Senator Graham Blasts Netanyahu for 'Pulling the Rug' From Under Israel's Friends in Congress

Republican senator who pushed for additional U.S. military aid to Israel attacks prime minister for inking deal with Obama administration. 'I think Bibi is in a bad spot, politically.'

Sen. Lindsey Graham with Prime Minister Benjamin Netanyahu in Israel.
Kobi Gideon, GPO

Senior U.S. Republican Senator Lindsey Graham (R-SC) blasted Prime Minister Benjamin Netanyahu on Friday over the signing of a new 10-year U.S. military aid agreement to Israel. Netanyahu, Graham told Jewish American leaders in conference call, "pulled the rug" from under Israel's friends in Congress.

“Here is what I would tell Bibi," Graham, who heads the Senate Appropriations Committee, said "When members of Congress come to Israel, you do a great job talking about the State of Israel’s needs and threats. Well, don’t tell us about all those needs and when we try to help you, you pull the rug from under us. I think that is bad for Israel.” Graham's remarks were published by Jacob Kornbluh in the Jewish Insider.

Graham led in recent months a campaign to increase U.S. military aid to Israel beyond what the Obama administration had offered, and even publically confronted the White House on the subject while using harsh language. The Republican senator tried to push through legislation that would grant Israel additional $600 million aid in 2017 and 2018. The additional funds were to be allocated in the timeframe of the current military aid deal and would have violated it.

It was Graham's initiative that forced the White House to postpone the signing of the new defense package by a month after concluding the negotiations between Israel and the U.S. Senior Obama advisers told Netanyahu's top bureau officials that there was no point in signing a new defense deal if Israel intends to collaborate with Congress in violating the current military aid agreement.

Netanyahu a few days ago spoke with Graham by telephone and tried to convince him to back down. In a press briefing on Wednesday, Acting National Security Adviser Jacob Nagel told reporters that Netanyahu had told Graham over the phone that between a stable 10-year agreement with the U.S. administration and an additional $600 million in 2017-2018, he chooses the former. However, "Graham wasn't persuaded," Nagel said.

To solve the crisis, Netanyahu offered the White House a pledge, that Israel would not lobby Congress for additional funds beyond those agreed in the new aid package without the White House's consent. This pledge, Netanyahu said, would be made in a side letter to the agreement on the day the deal would be signed. Netanyahu further guaranteed that if Congress does decide to allocate additional military aid to Israel, it would not spend the funds, but would immediately return them to the United States.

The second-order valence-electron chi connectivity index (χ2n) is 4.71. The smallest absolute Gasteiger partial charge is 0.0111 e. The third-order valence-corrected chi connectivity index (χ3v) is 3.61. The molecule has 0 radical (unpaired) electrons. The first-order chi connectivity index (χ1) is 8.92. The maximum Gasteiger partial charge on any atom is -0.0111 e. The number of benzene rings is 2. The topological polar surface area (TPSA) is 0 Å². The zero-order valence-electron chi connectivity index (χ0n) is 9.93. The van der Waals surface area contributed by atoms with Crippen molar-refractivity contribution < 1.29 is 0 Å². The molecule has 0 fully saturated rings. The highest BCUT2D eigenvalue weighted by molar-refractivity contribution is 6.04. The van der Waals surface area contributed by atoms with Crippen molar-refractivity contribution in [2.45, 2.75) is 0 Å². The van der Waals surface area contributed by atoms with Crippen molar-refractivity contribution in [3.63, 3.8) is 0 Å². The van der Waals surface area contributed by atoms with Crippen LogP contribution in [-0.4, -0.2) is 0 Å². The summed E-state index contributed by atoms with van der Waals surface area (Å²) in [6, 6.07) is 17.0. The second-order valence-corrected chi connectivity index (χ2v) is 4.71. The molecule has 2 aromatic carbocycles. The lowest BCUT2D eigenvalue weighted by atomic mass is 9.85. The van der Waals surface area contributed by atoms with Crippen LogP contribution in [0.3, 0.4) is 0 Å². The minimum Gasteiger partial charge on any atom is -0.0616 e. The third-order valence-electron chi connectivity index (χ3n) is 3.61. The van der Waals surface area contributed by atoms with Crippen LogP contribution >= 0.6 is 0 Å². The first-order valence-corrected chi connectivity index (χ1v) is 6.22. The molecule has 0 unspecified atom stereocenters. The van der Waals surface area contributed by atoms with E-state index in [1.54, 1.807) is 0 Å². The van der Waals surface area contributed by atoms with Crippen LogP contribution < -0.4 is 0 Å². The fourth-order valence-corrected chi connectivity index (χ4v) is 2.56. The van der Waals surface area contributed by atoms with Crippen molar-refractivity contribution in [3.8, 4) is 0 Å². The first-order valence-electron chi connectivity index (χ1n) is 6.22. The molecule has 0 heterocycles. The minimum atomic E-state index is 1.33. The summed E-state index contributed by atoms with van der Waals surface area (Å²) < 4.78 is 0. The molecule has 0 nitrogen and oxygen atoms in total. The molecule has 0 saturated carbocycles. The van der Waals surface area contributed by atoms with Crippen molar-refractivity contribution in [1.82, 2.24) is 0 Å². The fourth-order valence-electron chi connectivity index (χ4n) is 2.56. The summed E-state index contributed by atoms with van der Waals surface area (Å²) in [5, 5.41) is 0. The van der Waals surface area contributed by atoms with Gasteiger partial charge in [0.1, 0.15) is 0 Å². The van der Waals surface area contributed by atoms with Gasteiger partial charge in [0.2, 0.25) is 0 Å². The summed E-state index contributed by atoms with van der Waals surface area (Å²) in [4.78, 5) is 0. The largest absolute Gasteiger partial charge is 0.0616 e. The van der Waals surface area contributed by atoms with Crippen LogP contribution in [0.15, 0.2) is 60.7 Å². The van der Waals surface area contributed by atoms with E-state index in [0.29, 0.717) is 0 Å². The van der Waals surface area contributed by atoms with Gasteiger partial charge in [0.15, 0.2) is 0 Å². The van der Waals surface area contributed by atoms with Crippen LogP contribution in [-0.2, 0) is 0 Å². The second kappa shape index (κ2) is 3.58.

Netanyahu's offer to the White House, which showed he favors the administration over Congress, convinced the White House to sign the agreement. Netanyahu's choice infuriated Graham and made him harshly attack the prime minister publically.

The agreement is "absurd." Graham said. "How do you [Netanyahu] construct an executive branch MOU that has the power to shut out Congress and the next president? I don’t think it’s appropriate to have an agreement which shuts the next president and the next Congress out. I don’t think that it’s appropriate to have an agreement which shuts out me out and my colleagues."

Graham suggested that Netanyahu's decision to sign the agreement was influenced by internal Israeli politics. "I think Bibi is in a bad spot, politically," Graham said, "he wanted to show he could work with Obama Bibi made a decision he wanted to do a deal with Obama.”

The senior senator noted that he has no intention of backing down initiative to increase defense aid to Israel beyond what was agreed in the current and future deals. “I am going to push back. We will see what Bibi does," he said. "But I will tell you right now, from my point of view, the prime minister has made a mistake here, and, basically, setting up a situation where his friends in Congress – on both sides of the aisle – can’t help Israel apart from what this president says.”

Graham added: "And in the end of the day, I would tell our friends in Israel: Congress is your friend. Don’t pull the rug from under us."